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International news briefs - 30 June

Ukrainian refugees were delighted to receive bikes refurbished by residents from The Salvation Army Recycles social enterprise at Booth House, Swindon, UK.
Ukrainian refugees were delighted to receive bikes refurbished by residents from The Salvation Army Recycles social enterprise at Booth House, Swindon, UK.


The Salvation Army Recycles scheme at Booth House, Swindon, UK, is providing bicycles for Ukrainian refugees as part of a local ‘Bikes for Ukraine’ project. This was set up in response to new arrivals’ requests for transport to reach services in an affordable and accessible way.

Booth House is a Salvation Army Lifehouse providing accommodation, training and work experience for 50 men and women experiencing homelessness.

“Recycles, Booth House, is a social enterprise scheme that provides Lifehouse residents with training and work experience by learning how to repair and refurbish second-hand bikes donated by members of the public, aiming to get Swindon cyclists back on the road,” said Simon Styles, Workshop Supervisor of Recycles.

“I absolutely love working with the residents of Booth House and giving them an opportunity to get back into work. I enjoy helping them to progress and develop their experience and skills working in a shop environment, as well as [seeing] some becoming bike mechanics.

“It was fantastic to provide bikes for the refugees. Our team got really involved in supporting the refugees by choosing all of the bikes to be given to them and also helping to repair and rebuild the bikes.”

Last week, representatives from the ‘Bikes for Ukraine’ project were delighted to hand over bikes to Ukrainian refugees, including wheels for children and families. “It was a privilege to be able to play a part in supporting people from Ukraine to rebuild their lives in Swindon," Simon added.



Australian officers Colonels Wayne and Robyn Maxwell and Major Meaghan Gallagher join colleagues for the SPEA celebration. Each week, International Headquarters focuses on and prays for a particular part of the world and the Army’s work there. Recently, the spotlight was shone on the Latin America North Territory, and the South Pacific and East Asia (SPEA) Zone, of which Australia is a part.

Other nations in the SPEA Zone include Cambodia, Fiji, Hong Kong, Indonesia, Japan, Korea, Macau, Malaysia, Mongolia, Myanmar, New Zealand, Papua New Guinea, The Philippines, Samoa, Singapore, Solomon Islands, Taiwan, Thailand and Tonga.

After a time of prayer led by the staff of our SPEA zonal office, IHQ members moved down to the public gallery space to view the new exhibition there showcasing some of the work being done by The Salvation Army in these countries.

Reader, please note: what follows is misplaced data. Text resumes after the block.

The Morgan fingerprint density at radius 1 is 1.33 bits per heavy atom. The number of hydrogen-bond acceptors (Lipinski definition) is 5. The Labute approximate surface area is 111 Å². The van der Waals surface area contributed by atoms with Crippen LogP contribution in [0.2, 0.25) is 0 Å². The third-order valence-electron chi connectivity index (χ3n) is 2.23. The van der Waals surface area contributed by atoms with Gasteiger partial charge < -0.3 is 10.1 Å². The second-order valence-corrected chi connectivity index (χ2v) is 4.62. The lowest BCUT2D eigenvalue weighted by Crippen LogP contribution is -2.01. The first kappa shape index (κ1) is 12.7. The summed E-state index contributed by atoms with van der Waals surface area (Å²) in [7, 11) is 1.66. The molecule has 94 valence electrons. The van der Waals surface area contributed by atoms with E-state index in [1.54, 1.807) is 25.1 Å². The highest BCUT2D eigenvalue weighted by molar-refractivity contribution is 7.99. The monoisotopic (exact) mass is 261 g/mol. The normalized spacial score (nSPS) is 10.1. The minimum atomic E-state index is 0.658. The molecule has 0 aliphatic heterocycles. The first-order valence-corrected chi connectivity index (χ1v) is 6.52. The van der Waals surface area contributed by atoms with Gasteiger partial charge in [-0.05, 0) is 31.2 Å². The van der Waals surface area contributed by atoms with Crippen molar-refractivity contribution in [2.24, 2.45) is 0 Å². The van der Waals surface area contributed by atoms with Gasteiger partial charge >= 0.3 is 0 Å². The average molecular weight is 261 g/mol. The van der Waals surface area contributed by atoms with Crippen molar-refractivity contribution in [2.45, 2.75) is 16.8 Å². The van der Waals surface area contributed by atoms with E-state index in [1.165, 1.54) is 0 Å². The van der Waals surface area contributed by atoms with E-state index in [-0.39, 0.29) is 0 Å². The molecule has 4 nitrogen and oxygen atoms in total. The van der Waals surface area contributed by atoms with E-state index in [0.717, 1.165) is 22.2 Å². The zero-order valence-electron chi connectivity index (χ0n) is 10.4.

The group also shared coffee and Anzac biscuits, which are particularly popular in Australia and New Zealand.

The Latin America North Territory was also a focus of recent prayers. In this region, The Salvation Army is at work in Colombia, Costa Rica, Cuba, Dominican Republic, El Salvador, Guatemala, Honduras, Nicaragua, Panama and Venezuela. Together, these countries make up our Latin America North Territory.

Please pray for all who live here and for the work of The Salvation Army. In particular, pray for accountability and the pastoral care of our people and the administrative and financial operations of our movement.



Enrolments of junior and senior soldiers and acceptance of adherents were a feature of meetings throughout the Peddles’ recent visit to the USA Western Territory.

General Brian Peddle and Commissioner Rosalie Peddle, World President of Women’s Ministries, took the good news of the gospel to Salvationists and friends along the full length of The Salvation Army USA Western Territory. They began in Anchorage (Alaska) and travelled southwards to Seattle (Washington), San Francisco and Los Angeles (California) and finally to Honolulu (Hawaii).

The international leaders participated in public meetings with Salvationists and friends in each location. They shared news of The Salvation Army’s international ministry and spoke about the movement’s momentum, which continues through difficulties such as the COVID-19 pandemic.

Enrolments were a feature of each meeting, beginning in Alaska with the enrolment of nine senior soldiers. As he moved southwards through the territory, the General enrolled junior and senior soldiers and adherents, with groups big enough to fill the stages of the various venues.

The rich cultural diversity of the USA Western Territory was on display at every venue, with worship including a song in English and Tlingit (the language spoken by the Tlingit indigenous people from the coastal regions of Alaska and western Canada), a Fijian dance, a performance from a youth mariachi group (a traditional Mexican music style) and Hawaiian hula dancers. Scripture and prayers were also offered in English, Spanish, Korean and Marshallese.


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